For decades Stephen Cole has wanted to visit India, and this month the Gabriola Island sculptor’s wish is finally coming true.
The Indian state of Gujarat is holding its second annual Global Art Festival. It’s a month-long event in which 50 visual and performance artists from 18 countries gather to create and display work in an open air art gallery in the region’s salt flats.
Cole said an acquaintance who participated in the inaugural festival suggested him to the organizers and he was surprised when he got the call.
“I was sitting watching TV and I thought, ‘What just happened?’ I wasn’t ready for that at all so I was really shocked,” said Cole, who until now has never shown his work outside of Canada. “And it was funny because … I had just said to my wife, ‘We need to do something to get out of the comfort zone’ and so I got this call and thought, ‘Well, that ought to do it.'”
Cole has been fascinated by India since hearing stories from some “adventuresome” friends who kayaked 1,500 kilometres down the Ganges River about 30 years ago. He said from their accounts “it just seemed like a very magical place.”
“India was always just the only place that before I leave this planet I really want to go there because it’s as close to being in another world as I can get in this one,” he said.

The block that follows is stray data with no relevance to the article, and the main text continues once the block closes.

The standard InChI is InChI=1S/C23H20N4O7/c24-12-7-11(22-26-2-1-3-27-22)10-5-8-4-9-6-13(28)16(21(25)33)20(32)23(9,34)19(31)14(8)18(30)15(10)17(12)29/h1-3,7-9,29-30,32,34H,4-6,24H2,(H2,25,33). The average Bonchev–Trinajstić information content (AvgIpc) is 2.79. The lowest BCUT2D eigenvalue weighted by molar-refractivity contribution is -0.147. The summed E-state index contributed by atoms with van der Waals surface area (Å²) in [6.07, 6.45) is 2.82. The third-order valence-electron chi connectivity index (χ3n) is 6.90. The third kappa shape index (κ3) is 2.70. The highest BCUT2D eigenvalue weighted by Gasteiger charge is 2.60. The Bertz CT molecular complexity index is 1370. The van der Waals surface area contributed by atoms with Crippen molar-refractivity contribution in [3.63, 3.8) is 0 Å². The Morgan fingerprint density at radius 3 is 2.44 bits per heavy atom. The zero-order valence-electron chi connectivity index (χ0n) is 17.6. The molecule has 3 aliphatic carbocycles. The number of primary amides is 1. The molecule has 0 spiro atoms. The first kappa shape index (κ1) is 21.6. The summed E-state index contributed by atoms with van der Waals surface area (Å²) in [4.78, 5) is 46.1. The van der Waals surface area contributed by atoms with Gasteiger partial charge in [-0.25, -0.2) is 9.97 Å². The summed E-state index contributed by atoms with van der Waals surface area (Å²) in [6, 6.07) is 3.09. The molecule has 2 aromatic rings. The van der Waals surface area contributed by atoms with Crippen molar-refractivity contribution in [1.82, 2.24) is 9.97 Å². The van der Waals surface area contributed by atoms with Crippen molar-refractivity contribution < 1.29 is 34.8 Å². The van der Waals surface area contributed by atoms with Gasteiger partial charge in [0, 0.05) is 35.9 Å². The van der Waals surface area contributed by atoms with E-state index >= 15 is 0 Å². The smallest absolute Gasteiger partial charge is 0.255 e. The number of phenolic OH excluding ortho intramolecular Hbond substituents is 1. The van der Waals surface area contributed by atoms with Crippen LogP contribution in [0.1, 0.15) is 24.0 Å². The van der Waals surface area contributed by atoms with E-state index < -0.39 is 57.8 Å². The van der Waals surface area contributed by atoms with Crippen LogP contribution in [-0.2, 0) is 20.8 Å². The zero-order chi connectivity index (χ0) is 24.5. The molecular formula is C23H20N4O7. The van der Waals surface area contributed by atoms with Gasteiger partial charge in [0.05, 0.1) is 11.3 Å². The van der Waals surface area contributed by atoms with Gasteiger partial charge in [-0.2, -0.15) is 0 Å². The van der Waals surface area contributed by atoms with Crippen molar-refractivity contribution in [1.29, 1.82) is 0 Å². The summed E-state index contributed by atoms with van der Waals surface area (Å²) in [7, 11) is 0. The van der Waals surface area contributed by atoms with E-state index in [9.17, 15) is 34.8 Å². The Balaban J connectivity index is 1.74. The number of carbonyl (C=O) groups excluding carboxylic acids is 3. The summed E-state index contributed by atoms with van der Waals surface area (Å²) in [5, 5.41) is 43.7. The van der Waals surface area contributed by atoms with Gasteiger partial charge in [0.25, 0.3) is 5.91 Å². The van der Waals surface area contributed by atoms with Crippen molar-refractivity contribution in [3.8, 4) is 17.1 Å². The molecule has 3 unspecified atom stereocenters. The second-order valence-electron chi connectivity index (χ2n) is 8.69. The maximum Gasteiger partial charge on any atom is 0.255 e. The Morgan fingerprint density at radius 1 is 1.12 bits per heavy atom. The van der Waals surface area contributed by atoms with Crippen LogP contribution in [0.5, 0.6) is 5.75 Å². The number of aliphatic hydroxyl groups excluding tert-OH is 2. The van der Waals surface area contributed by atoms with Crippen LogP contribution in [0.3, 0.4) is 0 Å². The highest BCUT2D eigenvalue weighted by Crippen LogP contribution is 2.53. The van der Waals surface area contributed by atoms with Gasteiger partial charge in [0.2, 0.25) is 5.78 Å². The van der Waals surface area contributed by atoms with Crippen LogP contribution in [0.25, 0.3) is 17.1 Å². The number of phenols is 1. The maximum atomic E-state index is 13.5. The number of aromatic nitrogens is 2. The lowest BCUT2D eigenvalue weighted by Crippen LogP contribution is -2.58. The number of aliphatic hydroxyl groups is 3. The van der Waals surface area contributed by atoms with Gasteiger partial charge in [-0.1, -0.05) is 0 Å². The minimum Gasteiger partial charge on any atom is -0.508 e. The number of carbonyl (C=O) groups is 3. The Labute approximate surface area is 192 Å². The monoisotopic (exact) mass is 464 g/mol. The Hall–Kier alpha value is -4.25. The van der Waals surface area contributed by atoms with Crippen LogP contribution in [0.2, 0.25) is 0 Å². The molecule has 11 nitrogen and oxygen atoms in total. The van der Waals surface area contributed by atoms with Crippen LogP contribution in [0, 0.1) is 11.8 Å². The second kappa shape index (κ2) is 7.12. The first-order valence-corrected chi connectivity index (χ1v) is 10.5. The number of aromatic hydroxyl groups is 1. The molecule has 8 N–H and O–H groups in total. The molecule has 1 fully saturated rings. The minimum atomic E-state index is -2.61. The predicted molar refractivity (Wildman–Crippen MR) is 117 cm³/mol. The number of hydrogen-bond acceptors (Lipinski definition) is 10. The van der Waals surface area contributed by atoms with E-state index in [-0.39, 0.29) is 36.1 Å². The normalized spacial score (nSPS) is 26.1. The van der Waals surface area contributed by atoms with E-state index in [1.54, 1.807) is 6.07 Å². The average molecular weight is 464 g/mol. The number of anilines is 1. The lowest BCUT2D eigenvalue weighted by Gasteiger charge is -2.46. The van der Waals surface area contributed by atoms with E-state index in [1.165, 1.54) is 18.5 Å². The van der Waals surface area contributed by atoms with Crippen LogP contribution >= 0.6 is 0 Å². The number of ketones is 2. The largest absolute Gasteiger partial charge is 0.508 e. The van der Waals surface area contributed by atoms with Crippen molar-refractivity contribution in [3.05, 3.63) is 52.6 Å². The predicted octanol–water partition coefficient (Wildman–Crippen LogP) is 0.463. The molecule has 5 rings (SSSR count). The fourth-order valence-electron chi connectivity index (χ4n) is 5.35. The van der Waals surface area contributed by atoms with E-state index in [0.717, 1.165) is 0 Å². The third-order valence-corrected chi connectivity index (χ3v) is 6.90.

This year’s Global Art Festival started on Dec. 27 and continues until Jan. 27. It runs concurrently with Gujarat’s three-month-long Rann Utsav festival. Cole said last year’s event drew 100,000 tourists.
The visiting artists will get to do some sight-seeing themselves. A Global Art Festival press release notes that they will tour Gujarat and be “immersed” in local culture, an experience meant to inspire the work the artists will then create.
“I’ll just get a feel of how to be in India and then I’ll have a couple of weeks on my own,” Cole said.
He said before leaving he already had a couple of concepts sketched out for his white marble sculptures. With the desert environment in mind he plans to create a piece resembling a splashing water droplet.
Cole said the festival is “largely about bringing people together” and in that spirit he hopes to make casts of people’s hands, with each hand holding a tile to form a sphere to represent “people creating Earth.”
Although he’s participated in Gabriola’s studio tour, Cole said he’s unsure what it will be like building his works before his largest audience yet.
“Typically I like to stay at home and kind of zone out when I’m working, so I don’t know who’s around,” he said. “I really don’t know how to deal with 100,000 visitors while I’m at it.”